My Friend The Wind

My Friend The Wind

0810003_1.jpgBy Cliff Robertson

I couldn’t believe it. There on a gigantic panoramic screen were Kodak moments of my life. My life in aviation. One of the earliest photos showed me sitting on the running board of an ancient Dodge Cabriolet automobile. There were three of us. My two cousins, Bill and Norma, ages 6 and 5, and me, age 5. They, as per the photographer’s instructions, were looking straight ahead at the camera. I, in spite of the photographer’s instructions, was looking up at my extended right hand, holding a small, wooden propeller, whirling around a 10-penny nail.

I couldn’t have been less interested in the camera. To me, at that important moment, my concern was my friends: the wind—the propeller—the action. Action connected to my young pilot fantasy. Fantasies of Roscoe Turner, flamboyant racing pilot, accompanied by a pet lion cub. Fantasies of Charles Lindbergh, then America’s hero. Fantasies of the Cleveland Air Races—pilot Art Chester and Ben Howard—and fantasies of naval air pursuit planes and diver bombers practicing off the shores of the then sleepy, quiet and modest La Jolla, Calif.

These were fantasies recreated on a huge panoramic screen in Dayton honoring: Bessie Coleman, the first female African American airplane pilot. Robert White, astronaut, test pilot and Air Force hero extraordinaire. David “Tex” Hill, World War II ace and leader of the Flying Tigers. These illustrious aviation heroes were believable—though not all still with us. They are significant aviation heroes deserving of their enshrinement that hot, humid night in Dayton. The fourth enshrinee was questionable. He was the little boy holding the propeller—now a senior citizen holding his breath. For he was included in the enshrinement ceremonies. Was it possible? Had someone made an error? Just what was this actor/director/write doing in such august company? Was this some kind of beau geste being directed because of the 30 years of attendance to this ceremony? Was this, God forbid, someone’s discovery of an overlooked biopsy? Happily not—but it was a moment riveted forever in my mind. A seminal moment in my aviation life.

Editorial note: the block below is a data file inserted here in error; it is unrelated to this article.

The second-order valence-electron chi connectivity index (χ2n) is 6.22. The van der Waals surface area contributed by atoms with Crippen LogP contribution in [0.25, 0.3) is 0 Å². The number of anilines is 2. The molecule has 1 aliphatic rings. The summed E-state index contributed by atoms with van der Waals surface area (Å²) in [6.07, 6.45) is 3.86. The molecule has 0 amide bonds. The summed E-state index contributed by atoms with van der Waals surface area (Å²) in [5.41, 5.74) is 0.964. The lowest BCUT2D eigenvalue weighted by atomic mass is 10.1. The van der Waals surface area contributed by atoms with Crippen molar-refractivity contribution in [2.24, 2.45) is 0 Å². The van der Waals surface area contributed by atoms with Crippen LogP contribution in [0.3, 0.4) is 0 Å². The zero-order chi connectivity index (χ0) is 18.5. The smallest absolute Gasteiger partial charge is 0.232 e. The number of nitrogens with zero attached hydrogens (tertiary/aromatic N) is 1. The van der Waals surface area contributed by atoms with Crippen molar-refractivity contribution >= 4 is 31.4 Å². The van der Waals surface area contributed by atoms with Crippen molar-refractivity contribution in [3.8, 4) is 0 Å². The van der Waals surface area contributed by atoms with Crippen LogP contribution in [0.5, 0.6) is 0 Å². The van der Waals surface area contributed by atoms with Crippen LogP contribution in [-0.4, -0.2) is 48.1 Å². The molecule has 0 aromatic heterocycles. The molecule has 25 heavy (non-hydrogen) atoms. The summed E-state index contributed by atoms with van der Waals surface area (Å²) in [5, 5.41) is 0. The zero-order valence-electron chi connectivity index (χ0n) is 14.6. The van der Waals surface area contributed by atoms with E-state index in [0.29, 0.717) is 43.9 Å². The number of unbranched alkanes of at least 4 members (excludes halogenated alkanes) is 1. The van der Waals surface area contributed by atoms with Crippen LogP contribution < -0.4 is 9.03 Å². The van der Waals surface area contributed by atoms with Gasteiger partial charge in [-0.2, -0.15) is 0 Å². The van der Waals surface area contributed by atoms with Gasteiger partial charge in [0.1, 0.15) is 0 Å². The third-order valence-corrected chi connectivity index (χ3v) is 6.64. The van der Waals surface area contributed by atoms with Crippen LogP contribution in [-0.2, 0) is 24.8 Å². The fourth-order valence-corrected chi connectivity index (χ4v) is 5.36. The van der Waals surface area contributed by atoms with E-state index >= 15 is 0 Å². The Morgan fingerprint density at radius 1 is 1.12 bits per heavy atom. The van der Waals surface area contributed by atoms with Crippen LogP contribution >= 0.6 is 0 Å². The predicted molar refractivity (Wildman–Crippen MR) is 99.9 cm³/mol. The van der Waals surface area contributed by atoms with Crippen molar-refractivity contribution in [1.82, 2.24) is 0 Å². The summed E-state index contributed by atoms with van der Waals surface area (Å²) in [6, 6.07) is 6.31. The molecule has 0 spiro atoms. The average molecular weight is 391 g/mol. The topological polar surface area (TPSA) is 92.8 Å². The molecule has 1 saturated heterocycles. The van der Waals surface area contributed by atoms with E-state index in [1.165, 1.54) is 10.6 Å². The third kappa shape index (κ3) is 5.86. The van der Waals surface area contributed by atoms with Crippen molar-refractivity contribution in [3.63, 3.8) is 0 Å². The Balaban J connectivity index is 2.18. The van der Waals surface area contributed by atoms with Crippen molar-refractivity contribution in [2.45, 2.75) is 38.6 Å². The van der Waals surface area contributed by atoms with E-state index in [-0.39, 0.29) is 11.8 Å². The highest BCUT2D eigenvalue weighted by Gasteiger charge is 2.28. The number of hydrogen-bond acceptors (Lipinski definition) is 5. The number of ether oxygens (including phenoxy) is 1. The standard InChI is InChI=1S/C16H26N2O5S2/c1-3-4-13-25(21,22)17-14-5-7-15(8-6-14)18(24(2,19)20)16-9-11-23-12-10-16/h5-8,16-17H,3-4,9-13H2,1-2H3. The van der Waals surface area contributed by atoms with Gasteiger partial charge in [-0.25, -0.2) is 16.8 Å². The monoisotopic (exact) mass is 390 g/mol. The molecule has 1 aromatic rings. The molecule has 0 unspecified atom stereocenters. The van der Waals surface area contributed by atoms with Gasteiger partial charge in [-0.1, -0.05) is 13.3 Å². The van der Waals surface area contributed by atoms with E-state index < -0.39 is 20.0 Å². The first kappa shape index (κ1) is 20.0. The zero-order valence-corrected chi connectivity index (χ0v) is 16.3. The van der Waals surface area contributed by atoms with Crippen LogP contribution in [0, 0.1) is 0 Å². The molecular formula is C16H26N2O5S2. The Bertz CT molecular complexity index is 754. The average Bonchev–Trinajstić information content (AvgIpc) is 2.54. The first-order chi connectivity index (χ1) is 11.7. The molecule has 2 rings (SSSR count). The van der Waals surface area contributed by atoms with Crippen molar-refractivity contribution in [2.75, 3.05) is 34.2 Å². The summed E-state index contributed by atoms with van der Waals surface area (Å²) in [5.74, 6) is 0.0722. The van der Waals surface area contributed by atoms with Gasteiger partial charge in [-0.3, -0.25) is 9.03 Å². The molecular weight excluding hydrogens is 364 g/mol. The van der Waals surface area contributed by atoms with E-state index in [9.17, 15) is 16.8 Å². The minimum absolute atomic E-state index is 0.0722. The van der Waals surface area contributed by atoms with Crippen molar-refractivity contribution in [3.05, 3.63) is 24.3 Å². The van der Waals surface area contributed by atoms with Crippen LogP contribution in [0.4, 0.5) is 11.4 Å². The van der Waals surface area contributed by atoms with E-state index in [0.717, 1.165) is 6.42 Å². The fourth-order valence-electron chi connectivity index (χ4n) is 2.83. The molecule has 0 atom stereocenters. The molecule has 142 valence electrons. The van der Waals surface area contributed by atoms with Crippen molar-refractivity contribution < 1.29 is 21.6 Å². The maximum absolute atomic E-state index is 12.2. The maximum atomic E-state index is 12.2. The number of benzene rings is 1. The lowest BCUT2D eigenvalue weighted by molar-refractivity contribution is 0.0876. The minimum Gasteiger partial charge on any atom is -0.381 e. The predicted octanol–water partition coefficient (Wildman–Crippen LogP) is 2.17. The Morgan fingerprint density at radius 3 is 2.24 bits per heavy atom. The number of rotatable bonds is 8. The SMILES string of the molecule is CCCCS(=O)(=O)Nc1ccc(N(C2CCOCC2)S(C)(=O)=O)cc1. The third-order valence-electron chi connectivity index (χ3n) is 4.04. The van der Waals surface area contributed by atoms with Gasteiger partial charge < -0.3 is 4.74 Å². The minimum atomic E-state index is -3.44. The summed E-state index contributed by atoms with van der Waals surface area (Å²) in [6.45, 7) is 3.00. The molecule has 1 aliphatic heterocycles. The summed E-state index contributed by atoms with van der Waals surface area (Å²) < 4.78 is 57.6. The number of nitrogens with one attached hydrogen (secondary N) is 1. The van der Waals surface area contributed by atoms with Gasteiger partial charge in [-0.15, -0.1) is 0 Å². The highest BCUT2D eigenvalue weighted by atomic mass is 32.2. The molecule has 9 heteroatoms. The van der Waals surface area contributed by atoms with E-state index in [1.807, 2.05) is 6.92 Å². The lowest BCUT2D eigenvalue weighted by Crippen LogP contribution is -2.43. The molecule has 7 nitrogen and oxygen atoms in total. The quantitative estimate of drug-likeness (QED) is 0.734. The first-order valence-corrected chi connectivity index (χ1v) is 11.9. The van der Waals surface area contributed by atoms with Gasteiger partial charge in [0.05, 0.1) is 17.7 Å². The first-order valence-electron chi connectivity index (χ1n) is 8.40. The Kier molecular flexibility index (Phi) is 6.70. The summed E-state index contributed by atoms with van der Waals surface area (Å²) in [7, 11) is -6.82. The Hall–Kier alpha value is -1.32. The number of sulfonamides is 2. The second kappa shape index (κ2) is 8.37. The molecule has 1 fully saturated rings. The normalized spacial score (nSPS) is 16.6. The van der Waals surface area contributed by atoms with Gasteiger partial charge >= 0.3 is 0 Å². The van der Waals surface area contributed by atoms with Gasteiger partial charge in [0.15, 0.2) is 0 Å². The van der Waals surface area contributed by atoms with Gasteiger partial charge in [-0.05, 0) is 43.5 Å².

Sitting there at an honored table with dear, loyal friends that Saturday, July 15, 2006, in the Dayton Convention Center, I was mindful of that running board, that early Dodge Cabriolet, that propeller and my friend—the wind. It had all slipped by so quickly. And though this was a moment of great celebration and gratitude, there was a poignancy to it all. The dear Lord had been good to that little boy, now a senior citizen. Surrounded with friends—true friends—created a reality that “It Was Really Happening.” REALLY HAPPENING. That little kid—later that airport hangar rat—later that pilot—and many years later—this reality of recognition. Recognition ill-deserved. Recognition readily accepted.

So many to thank: Bud Smith, the chief pilot of Speer Airport, who allowed me to clean aircraft. Who allowed me to actually fly the Taylor Cub at age 14. The Fair Oaks Airport, Chobham Surrey, England, where I soloed. The Tiger Club in Red Hill, Surrey, England, where I was allowed to mingle with our English cousins. And on and on and on upward.

Soaring entered my aviation scenario some 15 years ago. Since then, I have learned the value of peaceful, quiet, bird-like flight on the eastern slopes of the Sierras. My film career has spanned some 78 feature films as actor/writer/director. I am grateful for the good fortune that has allowed me to pursue those boyhood dreams. And I am grateful for those who have supported my efforts in pursuing those dreams.

The wind has been my endless friend. And I am ever, forever grateful.

P.S. Many readers have asked how they can reach me. I suggest they send their request “in care of” Laurie Lips, co-publisher, Airport Journals, and she will pass it on to me.

Academy Award and Emmy Award winning screen star Cliff Robertson has owned and flown a wide array of aircraft, including a Spitfire MK IX, a Messerschmitt Me 108, a French aerobatic Stampe SV4 biplane, a Grob Astir glider (in which he still holds a distance record) and a Beech Baron 58. A holder of single, multi, instrument and commercial licenses, as well as balloon, the pilot of many thousands of hours has accumulated many aviation awards, including EAA’s highest Eagle award and the AOPA Sharples Award. He was inducted into the National Aviation Hall of Fame, and the American Veteran Association has honored him as Veteran of the Year. His columns will appear in his soon-to-be-published book. For more information, visit [].